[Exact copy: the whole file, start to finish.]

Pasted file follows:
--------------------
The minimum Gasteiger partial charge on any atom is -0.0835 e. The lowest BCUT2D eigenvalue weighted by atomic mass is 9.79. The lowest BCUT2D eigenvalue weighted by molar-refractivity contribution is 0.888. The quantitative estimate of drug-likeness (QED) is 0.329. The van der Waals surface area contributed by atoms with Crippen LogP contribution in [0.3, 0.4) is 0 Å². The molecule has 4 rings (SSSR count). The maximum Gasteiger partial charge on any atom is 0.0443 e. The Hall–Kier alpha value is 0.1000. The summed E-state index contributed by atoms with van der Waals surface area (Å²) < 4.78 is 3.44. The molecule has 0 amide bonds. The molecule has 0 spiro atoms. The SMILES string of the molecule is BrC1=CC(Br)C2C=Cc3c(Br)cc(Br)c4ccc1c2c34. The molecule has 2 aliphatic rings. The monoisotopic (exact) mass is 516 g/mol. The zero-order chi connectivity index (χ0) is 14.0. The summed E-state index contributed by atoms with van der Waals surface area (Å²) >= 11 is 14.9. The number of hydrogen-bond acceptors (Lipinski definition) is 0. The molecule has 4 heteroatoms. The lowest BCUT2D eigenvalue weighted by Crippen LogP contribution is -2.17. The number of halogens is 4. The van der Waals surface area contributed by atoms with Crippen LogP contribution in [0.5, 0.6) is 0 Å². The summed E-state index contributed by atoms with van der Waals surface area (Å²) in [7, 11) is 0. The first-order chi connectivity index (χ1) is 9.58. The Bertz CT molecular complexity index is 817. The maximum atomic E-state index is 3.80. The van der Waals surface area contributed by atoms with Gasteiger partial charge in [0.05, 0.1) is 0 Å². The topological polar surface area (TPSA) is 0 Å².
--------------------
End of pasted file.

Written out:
The minimum Gasteiger partial charge on any atom is -0.0835 e. The lowest BCUT2D eigenvalue weighted by atomic mass is 9.79. The lowest BCUT2D eigenvalue weighted by molar-refractivity contribution is 0.888. The quantitative estimate of drug-likeness (QED) is 0.329. The van der Waals surface area contributed by atoms with Crippen LogP contribution in [0.3, 0.4) is 0 Å². The molecule has 4 rings (SSSR count). The maximum Gasteiger partial charge on any atom is 0.0443 e. The Hall–Kier alpha value is 0.1000. The summed E-state index contributed by atoms with van der Waals surface area (Å²) < 4.78 is 3.44. The molecule has 0 amide bonds. The molecule has 0 spiro atoms. The SMILES string of the molecule is BrC1=CC(Br)C2C=Cc3c(Br)cc(Br)c4ccc1c2c34. The molecule has 2 aliphatic rings. The monoisotopic (exact) mass is 516 g/mol. The zero-order chi connectivity index (χ0) is 14.0. The summed E-state index contributed by atoms with van der Waals surface area (Å²) >= 11 is 14.9. The number of hydrogen-bond acceptors (Lipinski definition) is 0. The molecule has 4 heteroatoms. The lowest BCUT2D eigenvalue weighted by Crippen LogP contribution is -2.17. The number of halogens is 4. The van der Waals surface area contributed by atoms with Crippen LogP contribution in [0.5, 0.6) is 0 Å². The summed E-state index contributed by atoms with van der Waals surface area (Å²) in [7, 11) is 0. The first-order chi connectivity index (χ1) is 9.58. The Bertz CT molecular complexity index is 817. The maximum atomic E-state index is 3.80. The van der Waals surface area contributed by atoms with Gasteiger partial charge in [0.05, 0.1) is 0 Å². The topological polar surface area (TPSA) is 0 Å².